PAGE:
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Zhangjiajie: the wisdom of crowds

Zhangjiajie: the wisdom of crowds
OK, so were over-achievers. Give us a mountain and well climb it. However, at 37¡ãC (99 F) in the shade, climbing mountains is just not such a bright idea, as weve learned.

Wulingyuan Scenic Area, near the city (and village) of Zhangjiajie in Hunan province, is one of the most spectacular natural parks in the world, with thousands of strangely shaped sandstone pillars, an extensive subtropical rain forest and deep-green rivers running through steep canyons. Trails have been laid out throughout the area, but its vitually impossible to cross this enormous park on foot.

Most visitors come in tour groups, crowding behind a loudspeaker-toting guide and as such completely obliterating any view of the surroundings. It is one of the places where you actually feel how many Chinese there are in China. So we decided to get away from the tour groups a little  Zhangjiajie Forest Park Comments!. There are signs all over the park, right? You cant really get lost.

Well no, we didnt get lost, exactly.

On day 1 we took the first right off the main trail and almost instantly we were alone in the woods. It was a wonderful walk, we saw monkeys and many butterflies and grasshoppers, and enjoyed marvellous vistas over the park as we got up higher. After about an hour or two, we met a local man working in the woods who seemed to think we were out of our minds walking up a mountain in the heat and told us the trail we were following wasnt going anywhere. So we went back down and decided to start following some signs.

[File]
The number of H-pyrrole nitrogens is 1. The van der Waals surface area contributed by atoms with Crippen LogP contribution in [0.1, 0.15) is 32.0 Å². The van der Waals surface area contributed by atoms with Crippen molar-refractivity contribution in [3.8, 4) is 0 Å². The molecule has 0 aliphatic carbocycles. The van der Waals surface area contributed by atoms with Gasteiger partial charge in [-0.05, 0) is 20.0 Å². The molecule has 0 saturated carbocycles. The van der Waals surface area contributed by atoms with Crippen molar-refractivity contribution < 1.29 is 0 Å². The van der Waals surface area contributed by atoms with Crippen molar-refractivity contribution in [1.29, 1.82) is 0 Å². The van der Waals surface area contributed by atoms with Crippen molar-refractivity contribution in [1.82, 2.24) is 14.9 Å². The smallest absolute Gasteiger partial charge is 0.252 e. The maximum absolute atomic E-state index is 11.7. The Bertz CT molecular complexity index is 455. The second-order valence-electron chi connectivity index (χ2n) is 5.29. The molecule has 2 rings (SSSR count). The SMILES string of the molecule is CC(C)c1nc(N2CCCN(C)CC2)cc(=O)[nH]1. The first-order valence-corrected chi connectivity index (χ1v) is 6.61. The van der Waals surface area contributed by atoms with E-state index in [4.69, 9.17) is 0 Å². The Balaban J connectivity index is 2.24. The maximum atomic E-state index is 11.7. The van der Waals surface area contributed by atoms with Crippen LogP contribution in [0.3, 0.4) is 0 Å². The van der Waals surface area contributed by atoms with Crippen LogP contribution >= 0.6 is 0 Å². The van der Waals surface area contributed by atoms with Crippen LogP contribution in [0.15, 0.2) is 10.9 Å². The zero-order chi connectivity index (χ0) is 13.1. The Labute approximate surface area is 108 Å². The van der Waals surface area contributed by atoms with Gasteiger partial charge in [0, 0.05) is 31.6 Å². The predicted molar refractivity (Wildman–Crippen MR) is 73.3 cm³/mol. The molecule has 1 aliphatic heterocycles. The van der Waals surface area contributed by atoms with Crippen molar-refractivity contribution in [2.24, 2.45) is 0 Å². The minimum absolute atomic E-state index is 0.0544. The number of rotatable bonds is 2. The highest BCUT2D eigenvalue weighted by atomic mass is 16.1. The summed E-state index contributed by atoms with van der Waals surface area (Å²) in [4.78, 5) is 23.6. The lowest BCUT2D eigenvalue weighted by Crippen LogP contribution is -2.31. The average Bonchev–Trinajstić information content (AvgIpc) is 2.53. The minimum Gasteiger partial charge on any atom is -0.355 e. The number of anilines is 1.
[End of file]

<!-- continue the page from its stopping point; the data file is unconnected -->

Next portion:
After some confusion with the signs (they gave some indication of directions, but were not very helpful concerning distances and elevation) we found a cable-car to another mountain-top, from which we had a good view of a section of the park with some amazing sand-stone pillars. The walk around the top took another two hours. Then we took the stairs down the mountain. Four thousand of them. Again, wonderful walk but good god, did our muscles and joints hurt by the time we got down!
 3000 Pillars

The second day, we were going to be smarter: no undue exertion in the heat, no climbing up or down, just visit some waterfalls or something on ground level. Our legs wouldnt allow us to take stairs down anyway.

Well, whatever. After an hour we escaped the tour group treadmill from which we couldnt see a thing of the winding brook we were supposedly following, and took a wonderful path following another brook. It was all very pretty, like walking through a fairytale. About an hour and a half into a pleasant walk in the woods, the signs told us to turn right to get to a waterfall. We turned right. At first there was a slight slope upwards, which we were OK with, since stepping down was the only thing that hurt. Soon the upwards slope turned into steps. This was also all right, if it wouldnt take long. After about 15 minutes we realized we were actually climbing a mountain again. What to do? Walking down the steps didnt seem appealing, besides, it meant walking back almost 2 hours. So we went on, because how high could it be?

About 600 metres high (2000 ft). It hurt, it was scary (we could easily have slipped or have met a snake in the underbrush), and it was very tiring. We were not happy. Surely, those signs could have given some indication of this trial? Making matters worse, everyone we met on top of the mountain told us there was no way we could get back to our hotel from there.

Fortunately, we didnt believe them. It took another three hours, but we did get back to Zhangjiajie taking various buses and even an elevator down another mountain. Today we cant move from the aches in our legs and backs. Lesson learned: follow the tour guides. You may not get to see much, but it doesnt hurt.


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